Far from being just an evening's entertainment, Kent's plays have repercussions outside the theatre. The release of Guantanamo Bay detainee Bisher al-Rawi was quite possibly aided by previous Tricycle play Guantanamo, which was staged both in the Houses of Parliament and on Capitol Hill to draw attention to al-Rawi's plight. "I think those of us who work in theatre hope either spiritually, emotionally or politically to change people's lives a little bit," says Kent. "I know the Stephen Lawrence [play, The Colour Of Justice did do that and I hope Guantanamo played its part in getting some of those people out of Guantanamo."

It is easy to forget that much more happens at the Tricycle aside from political pieces. The theatre has a foundation built in its community, one of the most culturally diverse in Europe. Kent admits to loving his work in that community, putting forward an ethnically mixed bag of productions and working with local children. Every year the organisation works with 12,000 socially excluded youngsters from the local area. After two decades at the Tricycle's helm, some of those children have returned to tell Kent what an effect the work at the Tricycle had on their lives. He is both hugely moved and excited by this, and humble when talking about it.

"What I'm always trying to do is surprise people, I suppose, in a way," says Kent, talking about his general ethos for running a theatre. "I never want to be predictable and so I'm always looking for plays that are from different cultures, plays that reflect London as it is, plays that have a certain amount of political challenge in them and things that are just plain off the wall and will just be a lot of fun." The current West End production of The 39 Steps is one such production that, having thrilled West London audiences, has extended its life in the centre of Theatreland.

As Kent talks about his job, his theatre and his community, it is easy to feel his passion and belief in what he is attempting to do. He is in the very lucky position of truly enjoying his job, and he knows it. "I'm extremely lucky," he smiles. "I get up every morning and I'm going to do something I enjoy. I think a lot of us working in theatre feel like that." He is more than happy to take critical acclaim and awards as they come – in 2006 Bloody Sunday won a Laurence Olivier Award and the Tricycle was given a special award at the Evening Standard Theatre Awards to recognise its political work – but sees real success laying with public approval: "The best recognition you can have is people saying 'I came, I saw a play and it made me think' or 'it entertained me gloriously.'"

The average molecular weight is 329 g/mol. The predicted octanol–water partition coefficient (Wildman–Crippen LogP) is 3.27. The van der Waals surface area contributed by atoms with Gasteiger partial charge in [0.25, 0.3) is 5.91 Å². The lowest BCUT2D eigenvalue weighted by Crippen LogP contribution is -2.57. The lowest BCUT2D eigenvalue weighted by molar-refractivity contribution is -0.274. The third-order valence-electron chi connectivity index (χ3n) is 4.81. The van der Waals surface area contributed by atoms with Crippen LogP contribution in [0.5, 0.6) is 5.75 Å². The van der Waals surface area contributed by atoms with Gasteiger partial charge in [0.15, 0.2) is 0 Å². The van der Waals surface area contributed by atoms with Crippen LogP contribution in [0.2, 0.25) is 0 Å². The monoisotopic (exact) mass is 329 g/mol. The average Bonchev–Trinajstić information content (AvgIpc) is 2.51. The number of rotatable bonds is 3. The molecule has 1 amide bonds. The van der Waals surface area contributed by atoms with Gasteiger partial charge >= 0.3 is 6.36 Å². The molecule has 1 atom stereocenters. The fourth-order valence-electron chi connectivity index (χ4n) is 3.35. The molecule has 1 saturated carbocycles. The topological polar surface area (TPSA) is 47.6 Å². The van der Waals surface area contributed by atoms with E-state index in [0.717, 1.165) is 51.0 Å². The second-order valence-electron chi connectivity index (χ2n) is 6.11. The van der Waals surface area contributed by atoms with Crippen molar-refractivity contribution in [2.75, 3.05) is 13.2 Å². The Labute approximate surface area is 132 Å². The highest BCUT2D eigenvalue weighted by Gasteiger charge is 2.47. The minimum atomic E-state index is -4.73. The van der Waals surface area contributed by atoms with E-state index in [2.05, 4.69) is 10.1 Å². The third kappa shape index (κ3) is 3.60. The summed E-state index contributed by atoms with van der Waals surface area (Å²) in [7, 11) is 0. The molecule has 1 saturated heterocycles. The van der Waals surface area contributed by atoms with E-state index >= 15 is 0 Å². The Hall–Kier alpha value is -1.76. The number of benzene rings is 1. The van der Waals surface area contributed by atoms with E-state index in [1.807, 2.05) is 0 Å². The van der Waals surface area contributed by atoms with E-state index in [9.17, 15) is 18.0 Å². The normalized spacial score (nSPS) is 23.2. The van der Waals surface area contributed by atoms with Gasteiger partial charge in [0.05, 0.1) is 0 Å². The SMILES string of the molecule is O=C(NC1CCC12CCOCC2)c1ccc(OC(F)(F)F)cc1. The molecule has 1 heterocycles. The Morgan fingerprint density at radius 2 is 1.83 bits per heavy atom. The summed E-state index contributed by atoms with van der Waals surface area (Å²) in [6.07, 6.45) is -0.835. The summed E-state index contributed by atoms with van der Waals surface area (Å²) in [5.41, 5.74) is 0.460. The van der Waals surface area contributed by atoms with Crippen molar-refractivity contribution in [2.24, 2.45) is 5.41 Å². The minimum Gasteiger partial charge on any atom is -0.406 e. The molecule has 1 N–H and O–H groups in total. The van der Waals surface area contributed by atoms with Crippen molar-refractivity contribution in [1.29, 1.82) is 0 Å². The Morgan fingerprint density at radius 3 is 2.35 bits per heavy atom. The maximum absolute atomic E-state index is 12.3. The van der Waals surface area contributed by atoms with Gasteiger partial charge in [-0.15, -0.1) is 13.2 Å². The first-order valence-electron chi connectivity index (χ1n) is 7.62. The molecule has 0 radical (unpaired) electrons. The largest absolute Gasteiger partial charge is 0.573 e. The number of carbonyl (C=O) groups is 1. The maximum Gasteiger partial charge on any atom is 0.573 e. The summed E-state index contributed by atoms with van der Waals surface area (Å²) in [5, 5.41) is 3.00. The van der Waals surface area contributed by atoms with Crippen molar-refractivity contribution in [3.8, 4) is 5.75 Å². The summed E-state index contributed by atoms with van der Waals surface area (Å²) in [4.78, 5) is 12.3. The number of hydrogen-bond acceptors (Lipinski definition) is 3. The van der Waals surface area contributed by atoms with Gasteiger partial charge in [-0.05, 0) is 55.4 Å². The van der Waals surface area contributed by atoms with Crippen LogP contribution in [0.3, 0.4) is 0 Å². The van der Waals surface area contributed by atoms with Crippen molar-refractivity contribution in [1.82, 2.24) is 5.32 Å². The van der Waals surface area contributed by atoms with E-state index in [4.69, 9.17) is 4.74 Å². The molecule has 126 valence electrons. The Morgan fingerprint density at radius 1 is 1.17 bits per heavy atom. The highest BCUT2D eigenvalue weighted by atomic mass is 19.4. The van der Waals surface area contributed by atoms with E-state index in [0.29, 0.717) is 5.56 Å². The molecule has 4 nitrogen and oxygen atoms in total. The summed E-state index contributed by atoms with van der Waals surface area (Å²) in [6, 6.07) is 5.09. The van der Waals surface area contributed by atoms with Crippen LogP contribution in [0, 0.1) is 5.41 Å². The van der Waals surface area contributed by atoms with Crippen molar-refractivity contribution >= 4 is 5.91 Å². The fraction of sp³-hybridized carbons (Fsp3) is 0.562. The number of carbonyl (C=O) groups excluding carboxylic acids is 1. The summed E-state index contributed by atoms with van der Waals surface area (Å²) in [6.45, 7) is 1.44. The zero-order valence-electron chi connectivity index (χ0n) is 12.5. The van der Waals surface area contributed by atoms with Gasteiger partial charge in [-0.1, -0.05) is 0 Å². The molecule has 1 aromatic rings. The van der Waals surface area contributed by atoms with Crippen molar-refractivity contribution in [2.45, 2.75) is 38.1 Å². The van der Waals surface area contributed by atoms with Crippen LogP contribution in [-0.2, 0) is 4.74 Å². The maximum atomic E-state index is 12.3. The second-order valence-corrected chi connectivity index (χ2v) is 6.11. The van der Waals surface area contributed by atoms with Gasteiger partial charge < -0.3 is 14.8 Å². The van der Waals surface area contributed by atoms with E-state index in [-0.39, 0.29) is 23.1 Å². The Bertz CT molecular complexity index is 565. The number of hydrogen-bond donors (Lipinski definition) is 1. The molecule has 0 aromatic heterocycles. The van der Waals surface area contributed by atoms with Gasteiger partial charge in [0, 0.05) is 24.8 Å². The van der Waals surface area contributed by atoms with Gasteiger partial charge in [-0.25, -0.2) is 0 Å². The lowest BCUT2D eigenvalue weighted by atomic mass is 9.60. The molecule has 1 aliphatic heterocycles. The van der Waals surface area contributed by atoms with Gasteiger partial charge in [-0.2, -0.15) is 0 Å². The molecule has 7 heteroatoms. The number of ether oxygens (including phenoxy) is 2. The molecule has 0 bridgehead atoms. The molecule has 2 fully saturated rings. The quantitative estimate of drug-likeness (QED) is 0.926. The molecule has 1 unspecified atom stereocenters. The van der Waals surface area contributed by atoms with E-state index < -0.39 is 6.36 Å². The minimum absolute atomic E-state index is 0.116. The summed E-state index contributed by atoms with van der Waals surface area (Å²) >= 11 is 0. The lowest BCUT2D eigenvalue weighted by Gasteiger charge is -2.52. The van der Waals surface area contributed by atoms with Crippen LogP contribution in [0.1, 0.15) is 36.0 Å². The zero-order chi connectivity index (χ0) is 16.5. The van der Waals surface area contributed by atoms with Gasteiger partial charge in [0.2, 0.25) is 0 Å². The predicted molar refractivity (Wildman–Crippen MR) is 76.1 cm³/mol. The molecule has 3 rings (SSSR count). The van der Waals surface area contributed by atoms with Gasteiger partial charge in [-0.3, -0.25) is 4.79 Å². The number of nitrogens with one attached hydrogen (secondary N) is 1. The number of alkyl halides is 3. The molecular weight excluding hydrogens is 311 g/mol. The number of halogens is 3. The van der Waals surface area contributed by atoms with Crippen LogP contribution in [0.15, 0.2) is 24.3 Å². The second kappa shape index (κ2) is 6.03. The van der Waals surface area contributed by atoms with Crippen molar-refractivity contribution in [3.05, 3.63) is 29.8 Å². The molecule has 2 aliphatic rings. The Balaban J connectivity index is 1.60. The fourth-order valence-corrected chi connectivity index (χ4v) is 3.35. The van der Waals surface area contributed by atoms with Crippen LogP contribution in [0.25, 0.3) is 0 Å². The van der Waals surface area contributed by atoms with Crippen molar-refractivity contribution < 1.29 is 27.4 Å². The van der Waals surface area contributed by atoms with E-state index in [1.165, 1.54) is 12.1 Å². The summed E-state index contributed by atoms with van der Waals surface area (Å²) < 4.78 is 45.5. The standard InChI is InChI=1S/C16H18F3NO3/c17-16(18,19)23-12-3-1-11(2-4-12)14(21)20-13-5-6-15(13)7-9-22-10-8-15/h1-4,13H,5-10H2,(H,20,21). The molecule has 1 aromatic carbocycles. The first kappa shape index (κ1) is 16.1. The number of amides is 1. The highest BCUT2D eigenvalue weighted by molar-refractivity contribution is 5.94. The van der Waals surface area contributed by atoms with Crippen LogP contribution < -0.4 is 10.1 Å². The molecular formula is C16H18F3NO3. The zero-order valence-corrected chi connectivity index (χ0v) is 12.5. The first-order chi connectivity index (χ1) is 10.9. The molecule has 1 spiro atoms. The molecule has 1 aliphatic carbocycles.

"This is probably the last theatre I'll run"

Tricycle regulars who are entertained gloriously by Kent's programming and tireless work need not worry for the future as, after more than two decades working in West London, Kent is not planning on going anywhere. He is quite happy just where he is: "I suppose I've found a synergy between what I want to do in theatre and a theatre that has a policy to do exactly that, and I have a board who are very supportive and very tolerant of me." If he was ever to move on, however, there would probably be no shortage of theatres that would happily let him work his magic on their organisation. For them, I am afraid, the news is more pessimistic. "It's enormously exhausting and consuming to run a theatre, because it's a 24 hour a day thing. This is probably the last theatre I'll run,” he laughs, before heading back into another rehearsal to attempt to create another piece of theatrical history.

Called To Account runs at the Tricycle until 19 May.